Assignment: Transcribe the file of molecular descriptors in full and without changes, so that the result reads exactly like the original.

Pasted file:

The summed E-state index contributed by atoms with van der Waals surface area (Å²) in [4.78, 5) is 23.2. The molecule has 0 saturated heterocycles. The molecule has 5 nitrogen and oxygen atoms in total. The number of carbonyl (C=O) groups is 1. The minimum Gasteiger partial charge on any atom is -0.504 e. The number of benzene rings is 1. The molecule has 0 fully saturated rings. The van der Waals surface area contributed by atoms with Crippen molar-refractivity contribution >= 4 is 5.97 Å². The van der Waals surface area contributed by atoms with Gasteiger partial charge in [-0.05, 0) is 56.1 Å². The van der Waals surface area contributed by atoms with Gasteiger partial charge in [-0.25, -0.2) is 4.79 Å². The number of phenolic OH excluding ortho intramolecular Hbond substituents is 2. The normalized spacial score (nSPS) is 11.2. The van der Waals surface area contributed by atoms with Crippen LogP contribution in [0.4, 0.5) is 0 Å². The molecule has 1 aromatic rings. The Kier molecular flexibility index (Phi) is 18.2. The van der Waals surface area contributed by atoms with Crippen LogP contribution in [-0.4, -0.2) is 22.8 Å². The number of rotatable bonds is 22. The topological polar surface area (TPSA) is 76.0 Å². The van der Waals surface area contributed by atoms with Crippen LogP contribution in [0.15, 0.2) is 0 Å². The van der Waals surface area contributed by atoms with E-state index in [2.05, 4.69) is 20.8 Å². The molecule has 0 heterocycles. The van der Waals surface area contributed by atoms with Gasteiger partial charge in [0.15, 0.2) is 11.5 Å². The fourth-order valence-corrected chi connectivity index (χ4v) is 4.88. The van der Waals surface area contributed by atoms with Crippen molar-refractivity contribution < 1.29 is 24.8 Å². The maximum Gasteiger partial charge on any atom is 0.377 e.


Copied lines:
The summed E-state index contributed by atoms with van der Waals surface area (Å²) in [4.78, 5) is 23.2. The molecule has 0 saturated heterocycles. The molecule has 5 nitrogen and oxygen atoms in total. The number of carbonyl (C=O) groups is 1. The minimum Gasteiger partial charge on any atom is -0.504 e. The number of benzene rings is 1. The molecule has 0 fully saturated rings. The van der Waals surface area contributed by atoms with Crippen molar-refractivity contribution >= 4 is 5.97 Å². The van der Waals surface area contributed by atoms with Gasteiger partial charge in [-0.05, 0) is 56.1 Å². The van der Waals surface area contributed by atoms with Gasteiger partial charge in [-0.25, -0.2) is 4.79 Å². The number of phenolic OH excluding ortho intramolecular Hbond substituents is 2. The normalized spacial score (nSPS) is 11.2. The van der Waals surface area contributed by atoms with Crippen LogP contribution in [0.4, 0.5) is 0 Å². The molecule has 1 aromatic rings. The Kier molecular flexibility index (Phi) is 18.2. The van der Waals surface area contributed by atoms with Crippen LogP contribution in [-0.4, -0.2) is 22.8 Å². The number of rotatable bonds is 22. The topological polar surface area (TPSA) is 76.0 Å². The van der Waals surface area contributed by atoms with Crippen LogP contribution in [0.15, 0.2) is 0 Å². The van der Waals surface area contributed by atoms with E-state index in [2.05, 4.69) is 20.8 Å². The molecule has 0 heterocycles. The van der Waals surface area contributed by atoms with Gasteiger partial charge in [0.15, 0.2) is 11.5 Å². The fourth-order valence-corrected chi connectivity index (χ4v) is 4.88. The van der Waals surface area contributed by atoms with Crippen molar-refractivity contribution < 1.29 is 24.8 Å². The maximum Gasteiger partial charge on any atom is 0.377 e.